But isn’t it just being polite to greet a person before speaking to them or making a request? And isn’t he just doing his job to treat me with courtesy and perform his job effectively? Yes and no because it just so happens that not all people are polite and considerate. So by my being polite and greeting the attendant, I have greater control over the entire transaction and in getting what I want in a faster and more efficient way. Most of all, it is the conscientious thing to do to greet the attendant; it brightens the day of my server, which makes us both feel good.

Let’s face it, people can choose to be unhelpful if they are having a bad day and if patrons do not take the time to show respect and consideration.

The Dark Side to Reciprocity

If you are an agreeable, open, and genuine person, you may need to be cautious of people (and particularly companies and businesses) who will take advantage of reciprocity.

A common use I have witnessed involved a salesman knocking on doors in residential neighbourhoods and offering vouchers for discounts on pizza. Once the person accepts the (supposed) free voucher, the salesman blasts into a forceful sales pitch. Having already accepted his free gift, the agreeable individual finds it difficult to resist offering some kind of reciprocation – typically in the form of signing up for a service they don’t want!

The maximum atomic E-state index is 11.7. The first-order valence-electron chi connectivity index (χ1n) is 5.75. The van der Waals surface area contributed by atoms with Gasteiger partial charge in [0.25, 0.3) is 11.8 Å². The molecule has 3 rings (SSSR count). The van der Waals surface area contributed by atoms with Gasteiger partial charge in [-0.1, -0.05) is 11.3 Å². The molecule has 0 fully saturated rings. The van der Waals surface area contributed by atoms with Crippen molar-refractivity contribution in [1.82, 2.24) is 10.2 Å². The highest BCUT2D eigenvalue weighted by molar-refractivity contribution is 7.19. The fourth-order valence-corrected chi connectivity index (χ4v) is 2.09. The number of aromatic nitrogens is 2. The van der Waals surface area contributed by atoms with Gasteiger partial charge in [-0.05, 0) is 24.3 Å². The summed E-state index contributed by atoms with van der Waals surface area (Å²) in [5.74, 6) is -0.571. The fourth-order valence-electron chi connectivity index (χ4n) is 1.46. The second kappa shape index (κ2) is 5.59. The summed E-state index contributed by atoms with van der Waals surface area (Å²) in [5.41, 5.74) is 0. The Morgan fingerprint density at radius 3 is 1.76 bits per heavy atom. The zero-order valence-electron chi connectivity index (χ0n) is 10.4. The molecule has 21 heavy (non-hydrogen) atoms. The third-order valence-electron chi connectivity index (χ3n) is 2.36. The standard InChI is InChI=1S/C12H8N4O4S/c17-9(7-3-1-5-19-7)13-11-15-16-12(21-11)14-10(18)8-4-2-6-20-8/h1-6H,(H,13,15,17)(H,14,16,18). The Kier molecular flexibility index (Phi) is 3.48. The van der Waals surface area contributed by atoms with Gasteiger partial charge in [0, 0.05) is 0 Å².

So powerful is the pressure to abide by this cultural norm that people can be seen to physically avoid taking what they recognise to be a ‘free gift’ with reciprocity attached.

So how can Reciprocity be used online?

The rule of reciprocity works in much the same way online as in person, with a few caveats.

Have you ever seen one of those model pop-up boxes on the Internet offering you 10% off if you provide your email address? This is a classic online use of reciprocity. When you look at the Deed to Duty of this offer – Real money off for a simple email address- It seems like (and maybe is) a good idea. What many people don’t know is that an email address is calculated to be worth $1 per month to people who use them to sell you products or trade your email address to other companies for compensation.

The general rule of giving something for free before asking for something in return works well in person because there is a social convention to adhere to in the moment. However, when we are online, we may not feel the same social pressure. This is not good for those who want to elicit a reciprocal response, but remember – you still have an advantage, as your potential client can come back to your online shop as many times and at anytime they like whereas in person, you may only get one opportunity.

Conclusion

Reciprocity is a powerful tool that has primal roots and because of this, we gravitate towards utilising its influence in every day life. Used for good purposes, reciprocity can be positive for both the Influencer and the Influencee – helping to build mutually beneficial relationships and grease the wheels of social transactions. We must also be intuitively aware of when reciprocity is used to manipulate in a potentially negative or harmful way so that we can protect ourselves fro this influence.